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Interventions to Increase Initial Appointment Attendance in Mental Health Services: A Systematic Review
Oliver Schauman, B.Sc., M.Sc.; Lisa Ellinor Aschan, B.Sc., M.Sc.; Nicole Arias, M.Sc., M.D.; Stephanie Beards, B.Sc., M.Sc.; Sarah Clement, Ph.D.
Psychiatric Services 2013; doi: 10.1176/appi.ps.201200540
View Author and Article Information

The authors are affiliated with the Institute of Psychiatry, King's College London, P.O. Box 029, De Crespigny Park, London SE5 8AF, United Kingdom (e-mail: oliver.schauman@kcl.ac.uk).

Copyright © 2013 by the American Psychiatric Association

Abstract

Objective  Although nonattendance at initial appointments in mental health services is a substantial problem, the phenomenon is poorly understood. This review synthesized findings of randomized controlled trials (RCTs) of interventions to increase initial appointment attendance and determined whether theories or models contributed to intervention design.

Methods  Six electronic databases were systematically searched, and reference lists of identified studies were also examined. Studies included were RCTs (including “quasi-randomized” controlled trials) that compared standard practice with an intervention to increase attendance at initial appointments in a sample of adults who had a scheduled initial appointment in a mental health or substance abuse service setting.

Results  Of 144 potentially relevant studies, 21 met inclusion criteria. These studies were reported in 20 different research papers. Of these, 16 studies (N=3,673 participants) were included in the analyses (five were excluded because they reported only nonattendance at the initial appointment). Separate analyses were conducted for each intervention type (opt-in systems, telephone reminders and prompts, orientation and reminder letters, accelerated intake, preappointment completion of psychodynamic questionnaires, and “other”). Narrative synthesis was used for analysis because the high level of heterogeneity between studies precluded a meta-analysis. The results were mixed for all types of intervention. Some isolated high-quality studies of opt-in systems, orientation and reminder letters, and more novel interventions demonstrated a beneficial effect.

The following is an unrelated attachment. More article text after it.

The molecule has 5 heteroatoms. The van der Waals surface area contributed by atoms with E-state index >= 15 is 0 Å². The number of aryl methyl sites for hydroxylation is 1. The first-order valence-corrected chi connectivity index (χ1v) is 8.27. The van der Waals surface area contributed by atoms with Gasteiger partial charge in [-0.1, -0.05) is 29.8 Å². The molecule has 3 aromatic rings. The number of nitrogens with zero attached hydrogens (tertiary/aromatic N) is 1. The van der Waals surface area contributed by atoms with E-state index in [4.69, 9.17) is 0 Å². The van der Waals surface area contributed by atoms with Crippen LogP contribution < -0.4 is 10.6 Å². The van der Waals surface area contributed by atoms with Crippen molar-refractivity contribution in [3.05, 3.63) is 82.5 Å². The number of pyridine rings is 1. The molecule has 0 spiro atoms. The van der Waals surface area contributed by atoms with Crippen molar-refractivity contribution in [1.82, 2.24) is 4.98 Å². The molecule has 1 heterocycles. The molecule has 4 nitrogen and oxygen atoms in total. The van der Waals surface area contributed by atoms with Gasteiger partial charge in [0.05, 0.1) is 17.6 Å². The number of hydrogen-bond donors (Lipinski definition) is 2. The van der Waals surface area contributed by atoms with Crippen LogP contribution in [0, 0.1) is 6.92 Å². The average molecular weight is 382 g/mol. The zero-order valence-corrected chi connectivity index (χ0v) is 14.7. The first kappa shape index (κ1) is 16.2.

Conclusions  The synthesized findings indicated that orientation and reminder letters may have a small beneficial effect. Consistent evidence for the efficacy of other types of common interventions is lacking. More novel interventions, such as asking clients to formulate plans to deal with obstacles to attendance and giving clients a choice of therapist style, showed some promise, but studies require replication.

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Table 1Summaries of 21 studies of interventions to increase initial appointment attendance with mental health services
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a Data were unavailable for 111 participants (group allocation not reported).

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b Intervention arm used in further analyses

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c Asking clients to formulate an “if-then” plan to deal with ambivalence toward attending

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Table 2Risk of bias in the 21 studies revieweda
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a Risk was assessed with the Cochrane Risk of Bias Tool (20).

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Table 3Extracted outcomes for the 16 studies included in the analyses
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a Cochrane’s Q (chi square statistic) examined whether differences across studies were statistically significant (p value set at .1). The I2 statistic indicates the percentage of variation across studies that is likely to be due to heterogeneity.

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